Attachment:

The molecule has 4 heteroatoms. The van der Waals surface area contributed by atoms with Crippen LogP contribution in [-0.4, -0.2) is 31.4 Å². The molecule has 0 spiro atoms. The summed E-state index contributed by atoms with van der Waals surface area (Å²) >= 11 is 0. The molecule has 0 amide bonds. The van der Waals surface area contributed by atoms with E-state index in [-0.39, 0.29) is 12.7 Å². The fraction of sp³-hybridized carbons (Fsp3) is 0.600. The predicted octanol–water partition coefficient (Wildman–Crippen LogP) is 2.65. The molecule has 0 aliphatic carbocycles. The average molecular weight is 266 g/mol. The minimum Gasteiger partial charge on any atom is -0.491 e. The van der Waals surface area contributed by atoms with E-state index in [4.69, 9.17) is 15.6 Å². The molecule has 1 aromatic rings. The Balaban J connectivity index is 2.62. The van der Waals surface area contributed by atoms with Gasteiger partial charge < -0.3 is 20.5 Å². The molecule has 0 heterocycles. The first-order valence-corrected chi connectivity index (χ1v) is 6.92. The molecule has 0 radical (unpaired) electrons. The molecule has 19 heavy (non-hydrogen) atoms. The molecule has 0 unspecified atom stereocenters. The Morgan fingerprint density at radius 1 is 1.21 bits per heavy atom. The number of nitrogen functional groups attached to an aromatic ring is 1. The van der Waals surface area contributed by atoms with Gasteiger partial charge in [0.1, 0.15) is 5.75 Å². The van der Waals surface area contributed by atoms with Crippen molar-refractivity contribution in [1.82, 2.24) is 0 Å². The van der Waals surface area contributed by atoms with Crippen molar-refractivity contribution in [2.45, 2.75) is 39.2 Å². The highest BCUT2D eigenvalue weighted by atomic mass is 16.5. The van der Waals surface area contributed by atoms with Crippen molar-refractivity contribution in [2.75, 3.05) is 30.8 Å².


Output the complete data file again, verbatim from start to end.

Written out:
The molecule has 4 heteroatoms. The van der Waals surface area contributed by atoms with Crippen LogP contribution in [-0.4, -0.2) is 31.4 Å². The molecule has 0 spiro atoms. The summed E-state index contributed by atoms with van der Waals surface area (Å²) >= 11 is 0. The molecule has 0 amide bonds. The van der Waals surface area contributed by atoms with E-state index in [-0.39, 0.29) is 12.7 Å². The fraction of sp³-hybridized carbons (Fsp3) is 0.600. The predicted octanol–water partition coefficient (Wildman–Crippen LogP) is 2.65. The molecule has 0 aliphatic carbocycles. The average molecular weight is 266 g/mol. The minimum Gasteiger partial charge on any atom is -0.491 e. The van der Waals surface area contributed by atoms with E-state index in [4.69, 9.17) is 15.6 Å². The molecule has 1 aromatic rings. The Balaban J connectivity index is 2.62. The van der Waals surface area contributed by atoms with Gasteiger partial charge < -0.3 is 20.5 Å². The molecule has 0 heterocycles. The first-order valence-corrected chi connectivity index (χ1v) is 6.92. The molecule has 0 radical (unpaired) electrons. The molecule has 19 heavy (non-hydrogen) atoms. The molecule has 0 unspecified atom stereocenters. The Morgan fingerprint density at radius 1 is 1.21 bits per heavy atom. The number of nitrogen functional groups attached to an aromatic ring is 1. The van der Waals surface area contributed by atoms with Gasteiger partial charge in [0.1, 0.15) is 5.75 Å². The van der Waals surface area contributed by atoms with Crippen molar-refractivity contribution in [1.82, 2.24) is 0 Å². The van der Waals surface area contributed by atoms with Crippen molar-refractivity contribution in [2.45, 2.75) is 39.2 Å². The highest BCUT2D eigenvalue weighted by atomic mass is 16.5. The van der Waals surface area contributed by atoms with Crippen molar-refractivity contribution in [2.75, 3.05) is 30.8 Å².